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Gaucher's disease

Gaucher's disease is named after the French doctor Philippe Gaucher who first described it in 1882. Gaucher's is a genetic disease in which a fatty substance accumulates in cells and certain organs of the body. Gaucher's is a hereditary deficiency of the enzyme ‘glucocerebrosidase' which acts on a fatty substance ‘glucocerebroside', which accumulates particularly in the white cells. Glucocerebroside collects in the spleen, liver, kidneys, lungs, brain and in bone marrow.


Symptoms of Gaucher's disease

Neurological complications
Enlarged spleen and liver
Skeletal disorders
Lymph nodes swelling and joints
Distended abdomen
Brownish tint in skin
Anemia
Low blood platelets
Yellow fatty deposits on the white of the eye
Painful bone lesions
Persons with Gaucher's disease are more susceptible to infections.


Gaucher's disease types

Type 1: This is the most common form of the disease which causes enlargement of liver and spleen, causes pain and breaks bones, and also causes lung and kidney problems. However, this does not involve the brain. Type 1 Gaucher's can occur at any age.

Type 2: This can cause severe damage of the brain and it appears mostly among infants. Children affected with Gaucher's die by age 2.

Type 3: Liver and spleen enlargement occur in this type and there are some signs of brain involvement though it is gradual. Although Gaucher's disease has no cure, there are treatment options for types 1 and 3. Enzyme replacement therapy is usually very effective in these types. However, treatment options for type 2 are very minimal.


Causes of Gaucher's disease

As described, Gaucher's disease is a rare and inherited disorder and build up of the enzyme glucocerebroside prevents the other organs in the body to function properly. The carrier rate among Ashkenazi Jews is almost 8.9% while the incidence at birth is 1 in 450. All the three forms of Gaucher's disease are caused by glucocerebrosidase activity deficiency. This is due to mutations in GBA, a structural gene that encodes the enzyme.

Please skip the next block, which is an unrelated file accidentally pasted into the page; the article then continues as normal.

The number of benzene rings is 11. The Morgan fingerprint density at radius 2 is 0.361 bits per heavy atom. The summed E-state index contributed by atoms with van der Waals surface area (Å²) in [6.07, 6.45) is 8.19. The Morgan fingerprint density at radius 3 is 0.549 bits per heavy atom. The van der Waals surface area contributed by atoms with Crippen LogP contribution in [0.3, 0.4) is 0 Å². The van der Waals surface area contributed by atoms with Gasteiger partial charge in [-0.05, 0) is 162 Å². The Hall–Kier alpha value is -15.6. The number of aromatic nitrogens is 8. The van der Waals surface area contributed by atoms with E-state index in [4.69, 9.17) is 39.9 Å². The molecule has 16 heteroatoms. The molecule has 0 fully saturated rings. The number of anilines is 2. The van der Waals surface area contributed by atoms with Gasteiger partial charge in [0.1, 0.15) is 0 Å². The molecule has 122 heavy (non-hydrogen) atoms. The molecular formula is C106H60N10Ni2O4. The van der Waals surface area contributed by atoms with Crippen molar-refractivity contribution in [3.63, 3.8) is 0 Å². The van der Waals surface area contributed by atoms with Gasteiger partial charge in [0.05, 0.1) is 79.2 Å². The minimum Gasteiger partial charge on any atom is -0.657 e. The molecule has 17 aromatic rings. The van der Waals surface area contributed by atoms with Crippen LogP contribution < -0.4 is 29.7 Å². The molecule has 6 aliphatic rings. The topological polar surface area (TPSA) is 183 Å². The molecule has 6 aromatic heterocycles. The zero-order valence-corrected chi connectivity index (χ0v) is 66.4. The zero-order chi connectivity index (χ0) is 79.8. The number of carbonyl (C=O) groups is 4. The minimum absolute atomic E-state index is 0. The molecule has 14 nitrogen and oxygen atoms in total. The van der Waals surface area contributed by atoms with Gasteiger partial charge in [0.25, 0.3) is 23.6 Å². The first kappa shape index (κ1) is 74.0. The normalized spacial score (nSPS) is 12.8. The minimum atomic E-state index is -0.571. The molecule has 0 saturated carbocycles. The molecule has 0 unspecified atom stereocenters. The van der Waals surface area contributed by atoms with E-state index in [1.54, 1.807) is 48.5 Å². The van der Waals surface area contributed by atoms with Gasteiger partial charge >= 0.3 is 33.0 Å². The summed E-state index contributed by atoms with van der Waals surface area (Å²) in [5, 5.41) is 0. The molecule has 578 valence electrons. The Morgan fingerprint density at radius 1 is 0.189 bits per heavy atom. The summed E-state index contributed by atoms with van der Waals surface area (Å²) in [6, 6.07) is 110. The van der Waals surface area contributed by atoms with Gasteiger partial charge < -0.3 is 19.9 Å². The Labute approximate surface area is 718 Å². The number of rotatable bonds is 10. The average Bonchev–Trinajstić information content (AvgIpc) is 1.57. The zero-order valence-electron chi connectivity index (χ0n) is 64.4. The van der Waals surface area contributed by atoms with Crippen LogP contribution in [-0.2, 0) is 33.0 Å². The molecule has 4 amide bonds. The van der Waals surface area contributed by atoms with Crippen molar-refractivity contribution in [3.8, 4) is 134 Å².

Diagnosis of Gaucher's disease

Normally the couples are tested for the Gaucher's disease. Blood samples are diagnosed and the level of enzyme responsible for Gaucher is measured. Gaucher gene can be analyzed at the molecular level. Affected individuals have two Gaucher genes and low enzyme levels when the other is a non carrier. Enzyme testing as a means of carrier identifications for Gaucher's disease is about 90% accurate. As such there could be an overlap in the range of enzyme activity values between non-carriers of the disease and the carriers. Hence, use of direct molecular DNA testing is more reliable and almost 98% accurate.

During pregnancy, all types Gaucher's disease can be detected through procedures called amniocentesis. Prenatal diagnosis is available for those who are at risk for having a child with Gaucher's.


Treatment

Spleen removal and bone marrow transplants were adopted previously but with substantial risks. Enzyme replacement therapy has been made available recently to combat the underlying problems in Gaucher's disease. Although originally the enzyme has been placentally derived, since 1994 Cerezyme, a recombination of form of acid beta glucosidose, which is FDA approved has been used for the treatment of symptomatic Gaucher's disease. Here regular intravenous infusion of enzyme which has been biochemically modified is done so as to target the Gaucher cell. However, enzyme therapy is complicated as the minimal effective dosage and optimal frequency of administration has not been established. Therefore, it calls for a very careful and coordinated management by physicians with special expertise in Gaucher's disease.


Splenomegaly

The spleen is responsible for the production of humoral antibodies and is a reservoir for blood cells. In case of Splenomegaly, the functions associated with the spleen are hampered. Enlarged spleen or Splenomegaly generally indicates the presence of an underlying medical condition which has to be attended to immediately. Physicians palpate the patient and observe the size variation that is clinically correlated with Splenomegaly. This routine examination is followed by other diagnostic tests which include blood, urine and body fluid analysis to identify the presence of infection.


Symptoms of Splenomegaly

The occurrence of Splenomegaly is usually asymptomatic unless there is an underlying factor such as bacterial, viral or parasitic infection. In most cases, patients complain of upper abdominal discomfort or pain, decreased appetite, weakness because of anemia and susceptibility to infections.

Splenomegaly predominantly occurs because of infections. However other metabolic disorders such as Niemann pick and Gaucher's disease can also serve as diagnostic markers. The susceptibility of Splenomegaly is high among children and elderly persons. Enlarged spleen can be life threatening as it may lead to splenic rupture in the abdominal cavity.

Treatment options for Splenomegaly include treating the underlying infection by administration of antibiotics. Post operative patients must be given antibiotics such as penicillin to avoid relapse of infections. In case of splenic enlargement, contact sports such as football, wrestling, boxing must be avoided. Children must be given vaccinations for Pneumococci, Haemophilus influenza (Bacillus Influenzae) on schedule to avoid infections. Splenectomy is the surgical choice in cases of total spleen malfunction or rupture.



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Collection of Pages - Last revised Date: October 18, 2017